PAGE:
Muslims Worry About ‘Tarnished" Image

Muslims worry about 'tarnished' image
Rein in 'preachers of hate,' commission told

The Gazette
Published: Friday, November 23

The burgeoning Muslim population in Quebec is organizing itself to avoid “exaggerated” demands for special treatment and to rein in “preachers of hate,” the Bouchard-Taylor commission was told yesterday.

“The Muslim community is large, but distinctions must be made,” said Abdallah Annab, president of the Association des marocaines et des marocains de l'Estrie, which represents many of the 1,500 Muslims in the Eastern Townships.

“A Muslim from Afghanistan is not a Muslim from the Maghreb. There are several doctrines, there is Sunni Islam and Shiite Islam, and there are clear divisions between them,” said Annab, a Sunni from Morocco who works in Sherbrooke as a tax auditor for Revenue Quebec.

His association prepared its brief with the local Sunni Muslim association in Sherbrooke “to find a basis of agreement to ensure our image as Muslims is not tarnished and there aren't any exaggerated demands for accommodation,” he said.

“In general, there aren't many that are exaggerated,” he added.

But one way to short-circuit unreasonable demands is to rein in imams who fill the faithful's heads with distorted views of Quebec society, Annab told commissioners Gard Bouchard and Charles Taylor, who are examining the issue of reasonable accommodations of minorities.

“We do suggest there be limits to what (Muslim) preachers say. They should adapt to the reality here and understand the realities of Quebec society,” he said. “Because what happens sometimes – and we don't know how they wind up here – is that preachers come here to preach hate.

“And we must insist on this point: that people who give religious instruction be informed, and that there be some kind of control over what they say.”

Outside the hearing, the leader of the Sherbrooke's Sunni Muslim community agreed that some demands have been exaggerated, but denied that mosques in the region are cauldrons of intolerance.

“People have asked for things which, it can be said, are not legitimate, but it's usually done out of ignorance,” said Elmostafa Habboub, a Moroccan-immigrant educator who heads the Association culturelle islamique de l'Estrie.

He gave no examples of accommodations asked for in the Townships, but added, “It's just a matter of time” before some begin to make headlines.

Far from being hatemongers, Muslims in Sherbrooke reach out to other religions, said Habboub, whose association has allied with Catholic, Protestant and Syrian Orthodox organizations to call for the creation in Quebec of an ecumenical council to act as a “filter” for accommodation requests.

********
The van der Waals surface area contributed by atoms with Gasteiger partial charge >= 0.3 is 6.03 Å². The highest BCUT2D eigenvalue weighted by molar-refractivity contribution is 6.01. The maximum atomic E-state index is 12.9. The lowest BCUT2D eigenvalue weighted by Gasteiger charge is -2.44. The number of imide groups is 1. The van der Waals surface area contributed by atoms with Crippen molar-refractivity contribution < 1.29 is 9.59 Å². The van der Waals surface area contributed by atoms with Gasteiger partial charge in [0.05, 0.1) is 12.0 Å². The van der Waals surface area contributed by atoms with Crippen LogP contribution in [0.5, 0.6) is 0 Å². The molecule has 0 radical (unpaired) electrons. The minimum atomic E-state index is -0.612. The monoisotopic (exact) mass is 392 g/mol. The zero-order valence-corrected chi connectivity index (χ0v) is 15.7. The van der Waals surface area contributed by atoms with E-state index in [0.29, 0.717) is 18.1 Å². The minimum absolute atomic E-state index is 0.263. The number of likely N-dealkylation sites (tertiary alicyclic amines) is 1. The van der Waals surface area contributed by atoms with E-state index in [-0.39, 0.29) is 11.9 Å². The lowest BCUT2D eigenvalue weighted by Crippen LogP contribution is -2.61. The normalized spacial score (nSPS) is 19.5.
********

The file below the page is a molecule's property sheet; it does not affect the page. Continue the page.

Habboub volunteers at Sherbrooke's only mosque, frequented by Muslims from 30 countries. (There's also a small Shiite centre in the east of the city.)

“There are some little frictions from time to time,” he said. “But at the Sherbrooke mosque, I think the message is quite, quite all right. We've never had any complaints from anyone.”

Testifying later with colleague Walid Dridi, Habboub added that Muslims asking for special consideration in Quebec shouldn't be surprised if they're refused.

It's a message imams should pass on to their congregations, Dridi told the commissioners. They should educate them, not inculcate them with “their personal interpretations” of what Islam and Quebec society are all about.

In his Friday address, an imam should use the Quran to help people act properly in situations where they want special treatment, Dridi said.

“For example, if I show up at a hospital emergency room with my wife, what should be my behaviour? Well, the answer is simple. If I want a female doctor to tend to my wife, I'll ask for that with a smile. If the answer is yes, I'll keep my smile. And if the answer is no, I will still keep my smile,” he said.

“Why? Because the only effort (the Quran) asks me to make is to ask the question. That's all. You can't be more catholic than the pope.”

“You're very well integrated,” Bouchard quipped, to general laughter in the room.

The hearings continue today in Sherbrooke.


Wanted: anglophones willing to speak out

Anglophones, the Bouchard-Taylor commission needs you. More than 1,000 people have registered for four open-mike nights in Montreal, but only the one in English has not reached capacity. So the commission sent out an appeal yesterday to anglos to register by calling 514-873-9420. The English forum takes place Nov. 29, from 7:30 to 9:45 p.m., at the Palais des congr.